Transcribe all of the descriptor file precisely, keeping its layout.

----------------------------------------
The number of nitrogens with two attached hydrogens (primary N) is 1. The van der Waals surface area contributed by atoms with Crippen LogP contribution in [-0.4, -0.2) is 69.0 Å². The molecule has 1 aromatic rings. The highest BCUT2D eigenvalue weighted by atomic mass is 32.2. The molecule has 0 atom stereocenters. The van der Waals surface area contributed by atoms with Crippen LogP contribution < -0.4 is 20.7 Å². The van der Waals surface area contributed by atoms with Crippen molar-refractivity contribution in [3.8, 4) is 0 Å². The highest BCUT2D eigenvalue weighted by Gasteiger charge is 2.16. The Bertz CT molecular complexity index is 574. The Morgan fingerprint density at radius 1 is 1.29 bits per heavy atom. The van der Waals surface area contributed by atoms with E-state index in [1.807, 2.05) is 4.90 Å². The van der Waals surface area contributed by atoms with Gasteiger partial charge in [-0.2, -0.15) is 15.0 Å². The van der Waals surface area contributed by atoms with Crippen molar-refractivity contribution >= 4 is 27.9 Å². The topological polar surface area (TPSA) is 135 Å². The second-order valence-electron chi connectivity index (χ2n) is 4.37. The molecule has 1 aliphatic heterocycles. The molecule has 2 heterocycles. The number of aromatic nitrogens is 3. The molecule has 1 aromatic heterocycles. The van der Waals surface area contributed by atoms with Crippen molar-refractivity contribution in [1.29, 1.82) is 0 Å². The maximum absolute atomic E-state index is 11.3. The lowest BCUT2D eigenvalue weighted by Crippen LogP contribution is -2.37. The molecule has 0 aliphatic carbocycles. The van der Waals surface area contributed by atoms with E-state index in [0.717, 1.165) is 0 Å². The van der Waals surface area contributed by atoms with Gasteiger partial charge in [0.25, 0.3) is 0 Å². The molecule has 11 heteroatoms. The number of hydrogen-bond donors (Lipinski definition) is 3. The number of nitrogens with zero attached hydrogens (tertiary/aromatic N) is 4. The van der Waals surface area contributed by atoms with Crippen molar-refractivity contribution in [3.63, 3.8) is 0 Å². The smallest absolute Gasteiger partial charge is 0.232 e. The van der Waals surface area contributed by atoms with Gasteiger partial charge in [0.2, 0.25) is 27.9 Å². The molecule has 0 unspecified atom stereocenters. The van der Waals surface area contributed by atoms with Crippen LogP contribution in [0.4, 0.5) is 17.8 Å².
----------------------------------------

The number of nitrogens with two attached hydrogens (primary N) is 1. The van der Waals surface area contributed by atoms with Crippen LogP contribution in [-0.4, -0.2) is 69.0 Å². The molecule has 1 aromatic rings. The highest BCUT2D eigenvalue weighted by atomic mass is 32.2. The molecule has 0 atom stereocenters. The van der Waals surface area contributed by atoms with Crippen LogP contribution < -0.4 is 20.7 Å². The van der Waals surface area contributed by atoms with Crippen molar-refractivity contribution in [3.8, 4) is 0 Å². The highest BCUT2D eigenvalue weighted by Gasteiger charge is 2.16. The Bertz CT molecular complexity index is 574. The Morgan fingerprint density at radius 1 is 1.29 bits per heavy atom. The van der Waals surface area contributed by atoms with E-state index in [1.807, 2.05) is 4.90 Å². The van der Waals surface area contributed by atoms with Gasteiger partial charge in [-0.2, -0.15) is 15.0 Å². The van der Waals surface area contributed by atoms with Crippen molar-refractivity contribution >= 4 is 27.9 Å². The topological polar surface area (TPSA) is 135 Å². The second-order valence-electron chi connectivity index (χ2n) is 4.37. The molecule has 1 aliphatic heterocycles. The molecule has 2 heterocycles. The number of aromatic nitrogens is 3. The molecule has 1 aromatic heterocycles. The van der Waals surface area contributed by atoms with Crippen molar-refractivity contribution in [1.29, 1.82) is 0 Å². The maximum absolute atomic E-state index is 11.3. The lowest BCUT2D eigenvalue weighted by Crippen LogP contribution is -2.37. The molecule has 0 aliphatic carbocycles. The van der Waals surface area contributed by atoms with E-state index in [0.717, 1.165) is 0 Å². The van der Waals surface area contributed by atoms with Gasteiger partial charge in [0.25, 0.3) is 0 Å². The molecule has 11 heteroatoms. The number of hydrogen-bond donors (Lipinski definition) is 3. The number of nitrogens with zero attached hydrogens (tertiary/aromatic N) is 4. The van der Waals surface area contributed by atoms with Crippen molar-refractivity contribution in [3.63, 3.8) is 0 Å². The smallest absolute Gasteiger partial charge is 0.232 e. The van der Waals surface area contributed by atoms with Gasteiger partial charge in [0.2, 0.25) is 27.9 Å². The molecule has 0 unspecified atom stereocenters. The van der Waals surface area contributed by atoms with Crippen LogP contribution in [0.4, 0.5) is 17.8 Å².